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DOCTOR CALLING: The importance of cervical screening

By Spalding Today Columnist

This week, I am urging women aged 50 and over to attend regular screenings for cervical cancer.

Nearly 3,000 women are diagnosed with cervical cancer each year in the UK, yet 22 per cent of women still do not attend their cervical screening. In 2018, more than a third of diagnoses were in women over 50 and those aged 50-64 are more likely to be diagnosed with advanced stage cervical cancer, with 49 per cent as stage two or later.

Cervical screening is the most effective way of preventing cervical cancer, yet figures for screening uptake in England showed a significant drop as age increased after 50. Uptake fell from 81.6 per cent for 50-54 year olds to 74.8 per cent for 55-59 year olds and 73.2 per cent for 60-64 year olds (screened within five years).

Book your smear test (13890187)
Book your smear test (13890187)

A lack of knowledge about the cause of cervical cancer and who can be affected seems to be contributing to older women (aged 50-64) not attending cervical screening. Therefore, raising public awareness of cervical cancer prevention is a priority. Public knowledge and understanding of issues, such as cervical screening, the causes of cervical abnormalities and cervical cancer and treatment, is generally low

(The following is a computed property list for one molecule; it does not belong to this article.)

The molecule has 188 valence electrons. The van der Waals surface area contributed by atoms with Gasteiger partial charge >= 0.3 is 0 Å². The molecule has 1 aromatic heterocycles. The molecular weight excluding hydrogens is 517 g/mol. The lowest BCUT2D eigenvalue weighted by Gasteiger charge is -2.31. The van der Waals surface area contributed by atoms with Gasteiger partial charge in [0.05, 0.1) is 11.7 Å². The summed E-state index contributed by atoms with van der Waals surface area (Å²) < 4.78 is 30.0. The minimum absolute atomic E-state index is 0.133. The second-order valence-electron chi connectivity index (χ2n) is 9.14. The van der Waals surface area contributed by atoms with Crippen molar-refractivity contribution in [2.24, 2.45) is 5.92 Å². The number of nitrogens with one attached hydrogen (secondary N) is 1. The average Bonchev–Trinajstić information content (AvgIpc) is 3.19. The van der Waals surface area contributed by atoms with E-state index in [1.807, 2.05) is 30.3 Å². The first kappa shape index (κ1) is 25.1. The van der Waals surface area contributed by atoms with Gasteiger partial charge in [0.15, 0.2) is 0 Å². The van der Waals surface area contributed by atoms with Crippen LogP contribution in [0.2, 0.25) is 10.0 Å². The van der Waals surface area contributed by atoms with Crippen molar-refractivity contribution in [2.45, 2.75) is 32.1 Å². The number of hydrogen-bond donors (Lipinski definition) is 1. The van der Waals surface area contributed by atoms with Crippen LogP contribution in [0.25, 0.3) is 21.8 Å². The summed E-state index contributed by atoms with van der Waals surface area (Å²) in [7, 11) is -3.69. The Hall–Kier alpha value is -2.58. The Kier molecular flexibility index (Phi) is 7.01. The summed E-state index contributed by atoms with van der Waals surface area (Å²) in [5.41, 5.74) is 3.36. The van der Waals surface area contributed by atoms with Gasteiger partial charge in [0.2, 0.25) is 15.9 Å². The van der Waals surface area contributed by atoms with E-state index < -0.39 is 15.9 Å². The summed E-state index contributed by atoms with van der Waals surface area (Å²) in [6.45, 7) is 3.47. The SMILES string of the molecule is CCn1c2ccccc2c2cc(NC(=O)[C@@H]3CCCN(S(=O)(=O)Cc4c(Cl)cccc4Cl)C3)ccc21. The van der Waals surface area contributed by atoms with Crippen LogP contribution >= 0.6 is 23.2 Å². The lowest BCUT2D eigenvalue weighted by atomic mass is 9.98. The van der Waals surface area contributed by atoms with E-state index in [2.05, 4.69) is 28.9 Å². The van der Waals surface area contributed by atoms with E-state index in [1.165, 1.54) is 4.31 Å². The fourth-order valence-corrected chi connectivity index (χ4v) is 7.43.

Although rarer, there are some recognised symptoms associated with cervical cancer which women are advised to be aware of:

• Abnormal bleeding: during or after sexual intercourse, or between periods;

• Post-menopausal bleeding: if you are not on HRT or have stopped it for six weeks;

• Unusual and/or unpleasant vaginal discharge;

• Discomfort or pain during sex;

• Lower back pain.

I can’t stress enough the importance of women having regular cervical screening. It is estimated that the screening programme saves 5,000 lives each year in the UK.

During the early stages, cervical cancer will often not have any symptoms and the best way for it to be detected is through screening. Any abnormal changes in the cells of the cervix can be identified at an early stage and, if necessary, treated to stop cancer developing. Prevention is the key to improving survival rates and cervical screening will save lives.


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